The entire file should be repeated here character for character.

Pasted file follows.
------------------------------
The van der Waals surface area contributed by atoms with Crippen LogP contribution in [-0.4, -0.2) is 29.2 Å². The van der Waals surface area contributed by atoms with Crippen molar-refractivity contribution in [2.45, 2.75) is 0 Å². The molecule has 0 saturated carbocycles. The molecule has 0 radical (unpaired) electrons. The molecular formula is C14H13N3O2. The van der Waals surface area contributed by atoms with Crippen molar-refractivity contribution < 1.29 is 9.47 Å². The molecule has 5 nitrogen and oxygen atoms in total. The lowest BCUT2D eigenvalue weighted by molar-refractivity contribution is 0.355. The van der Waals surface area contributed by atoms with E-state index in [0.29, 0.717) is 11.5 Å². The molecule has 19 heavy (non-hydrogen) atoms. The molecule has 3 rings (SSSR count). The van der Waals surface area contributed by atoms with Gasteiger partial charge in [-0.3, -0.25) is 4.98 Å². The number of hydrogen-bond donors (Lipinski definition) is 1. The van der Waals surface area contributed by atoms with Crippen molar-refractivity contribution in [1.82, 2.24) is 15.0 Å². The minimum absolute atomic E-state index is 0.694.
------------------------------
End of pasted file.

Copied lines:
The van der Waals surface area contributed by atoms with Crippen LogP contribution in [-0.4, -0.2) is 29.2 Å². The van der Waals surface area contributed by atoms with Crippen molar-refractivity contribution in [2.45, 2.75) is 0 Å². The molecule has 0 saturated carbocycles. The molecule has 0 radical (unpaired) electrons. The molecular formula is C14H13N3O2. The van der Waals surface area contributed by atoms with Crippen molar-refractivity contribution < 1.29 is 9.47 Å². The molecule has 5 nitrogen and oxygen atoms in total. The lowest BCUT2D eigenvalue weighted by molar-refractivity contribution is 0.355. The van der Waals surface area contributed by atoms with E-state index in [0.29, 0.717) is 11.5 Å². The molecule has 19 heavy (non-hydrogen) atoms. The molecule has 3 rings (SSSR count). The van der Waals surface area contributed by atoms with Gasteiger partial charge in [-0.3, -0.25) is 4.98 Å². The number of hydrogen-bond donors (Lipinski definition) is 1. The van der Waals surface area contributed by atoms with Crippen molar-refractivity contribution in [1.82, 2.24) is 15.0 Å². The minimum absolute atomic E-state index is 0.694.